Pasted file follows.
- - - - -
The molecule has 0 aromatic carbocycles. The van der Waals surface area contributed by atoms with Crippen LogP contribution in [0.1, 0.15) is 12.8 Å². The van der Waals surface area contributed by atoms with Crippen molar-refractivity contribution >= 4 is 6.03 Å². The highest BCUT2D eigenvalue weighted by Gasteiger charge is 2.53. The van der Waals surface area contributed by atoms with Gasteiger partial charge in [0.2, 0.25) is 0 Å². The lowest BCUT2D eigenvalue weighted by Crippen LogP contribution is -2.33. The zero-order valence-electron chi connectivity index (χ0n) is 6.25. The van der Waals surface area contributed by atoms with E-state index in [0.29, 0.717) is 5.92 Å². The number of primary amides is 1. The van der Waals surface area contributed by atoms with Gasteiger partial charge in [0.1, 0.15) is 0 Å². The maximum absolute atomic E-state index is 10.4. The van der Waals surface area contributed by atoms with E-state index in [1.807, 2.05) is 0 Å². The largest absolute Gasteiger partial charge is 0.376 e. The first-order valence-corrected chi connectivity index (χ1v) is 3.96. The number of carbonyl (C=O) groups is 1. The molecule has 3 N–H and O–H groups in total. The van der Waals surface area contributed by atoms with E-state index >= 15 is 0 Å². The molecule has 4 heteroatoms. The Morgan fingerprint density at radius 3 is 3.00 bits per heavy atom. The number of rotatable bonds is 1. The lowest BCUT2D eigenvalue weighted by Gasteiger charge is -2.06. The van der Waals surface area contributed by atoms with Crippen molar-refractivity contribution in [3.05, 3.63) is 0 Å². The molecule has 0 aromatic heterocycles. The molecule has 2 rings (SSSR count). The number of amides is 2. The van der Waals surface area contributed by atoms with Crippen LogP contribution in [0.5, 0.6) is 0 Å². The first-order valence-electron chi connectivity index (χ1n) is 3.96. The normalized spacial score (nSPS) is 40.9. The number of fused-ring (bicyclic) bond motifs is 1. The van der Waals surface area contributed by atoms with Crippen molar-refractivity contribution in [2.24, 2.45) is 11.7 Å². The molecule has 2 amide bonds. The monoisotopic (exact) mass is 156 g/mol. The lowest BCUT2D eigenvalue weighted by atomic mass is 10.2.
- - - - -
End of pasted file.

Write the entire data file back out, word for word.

The molecule has 0 aromatic carbocycles. The van der Waals surface area contributed by atoms with Crippen LogP contribution in [0.1, 0.15) is 12.8 Å². The van der Waals surface area contributed by atoms with Crippen molar-refractivity contribution >= 4 is 6.03 Å². The highest BCUT2D eigenvalue weighted by Gasteiger charge is 2.53. The van der Waals surface area contributed by atoms with Gasteiger partial charge in [0.2, 0.25) is 0 Å². The lowest BCUT2D eigenvalue weighted by Crippen LogP contribution is -2.33. The zero-order valence-electron chi connectivity index (χ0n) is 6.25. The van der Waals surface area contributed by atoms with E-state index in [0.29, 0.717) is 5.92 Å². The number of primary amides is 1. The van der Waals surface area contributed by atoms with Gasteiger partial charge in [0.1, 0.15) is 0 Å². The maximum absolute atomic E-state index is 10.4. The van der Waals surface area contributed by atoms with E-state index in [1.807, 2.05) is 0 Å². The largest absolute Gasteiger partial charge is 0.376 e. The first-order valence-corrected chi connectivity index (χ1v) is 3.96. The number of carbonyl (C=O) groups is 1. The molecule has 3 N–H and O–H groups in total. The van der Waals surface area contributed by atoms with E-state index >= 15 is 0 Å². The molecule has 4 heteroatoms. The Morgan fingerprint density at radius 3 is 3.00 bits per heavy atom. The number of rotatable bonds is 1. The lowest BCUT2D eigenvalue weighted by Gasteiger charge is -2.06. The van der Waals surface area contributed by atoms with Crippen molar-refractivity contribution in [3.05, 3.63) is 0 Å². The molecule has 0 aromatic heterocycles. The molecule has 2 rings (SSSR count). The number of amides is 2. The van der Waals surface area contributed by atoms with Crippen LogP contribution in [0.5, 0.6) is 0 Å². The first-order valence-electron chi connectivity index (χ1n) is 3.96. The normalized spacial score (nSPS) is 40.9. The number of fused-ring (bicyclic) bond motifs is 1. The van der Waals surface area contributed by atoms with Crippen molar-refractivity contribution in [2.24, 2.45) is 11.7 Å². The molecule has 2 amide bonds. The monoisotopic (exact) mass is 156 g/mol. The lowest BCUT2D eigenvalue weighted by atomic mass is 10.2.